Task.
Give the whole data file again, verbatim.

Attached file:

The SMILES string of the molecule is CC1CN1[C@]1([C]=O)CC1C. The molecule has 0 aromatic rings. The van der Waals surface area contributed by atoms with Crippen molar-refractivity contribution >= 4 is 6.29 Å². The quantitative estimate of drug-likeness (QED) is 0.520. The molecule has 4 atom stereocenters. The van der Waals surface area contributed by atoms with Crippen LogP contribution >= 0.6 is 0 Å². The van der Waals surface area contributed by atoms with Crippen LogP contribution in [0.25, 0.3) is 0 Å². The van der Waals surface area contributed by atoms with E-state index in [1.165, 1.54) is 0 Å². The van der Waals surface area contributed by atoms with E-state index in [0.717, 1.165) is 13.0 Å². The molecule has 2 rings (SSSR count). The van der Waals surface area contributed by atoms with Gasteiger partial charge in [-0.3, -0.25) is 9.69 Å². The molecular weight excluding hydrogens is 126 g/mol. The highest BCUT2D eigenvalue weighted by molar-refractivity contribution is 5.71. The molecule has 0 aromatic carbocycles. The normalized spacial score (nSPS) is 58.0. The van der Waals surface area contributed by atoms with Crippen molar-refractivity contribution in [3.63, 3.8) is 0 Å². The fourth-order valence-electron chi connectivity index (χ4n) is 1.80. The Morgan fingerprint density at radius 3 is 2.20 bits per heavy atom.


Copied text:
The SMILES string of the molecule is CC1CN1[C@]1([C]=O)CC1C. The molecule has 0 aromatic rings. The van der Waals surface area contributed by atoms with Crippen molar-refractivity contribution >= 4 is 6.29 Å². The quantitative estimate of drug-likeness (QED) is 0.520. The molecule has 4 atom stereocenters. The van der Waals surface area contributed by atoms with Crippen LogP contribution >= 0.6 is 0 Å². The van der Waals surface area contributed by atoms with Crippen LogP contribution in [0.25, 0.3) is 0 Å². The van der Waals surface area contributed by atoms with E-state index in [1.165, 1.54) is 0 Å². The van der Waals surface area contributed by atoms with E-state index in [0.717, 1.165) is 13.0 Å². The molecule has 2 rings (SSSR count). The van der Waals surface area contributed by atoms with Gasteiger partial charge in [-0.3, -0.25) is 9.69 Å². The molecular weight excluding hydrogens is 126 g/mol. The highest BCUT2D eigenvalue weighted by molar-refractivity contribution is 5.71. The molecule has 0 aromatic carbocycles. The normalized spacial score (nSPS) is 58.0. The van der Waals surface area contributed by atoms with Crippen molar-refractivity contribution in [3.63, 3.8) is 0 Å². The fourth-order valence-electron chi connectivity index (χ4n) is 1.80. The Morgan fingerprint density at radius 3 is 2.20 bits per heavy atom.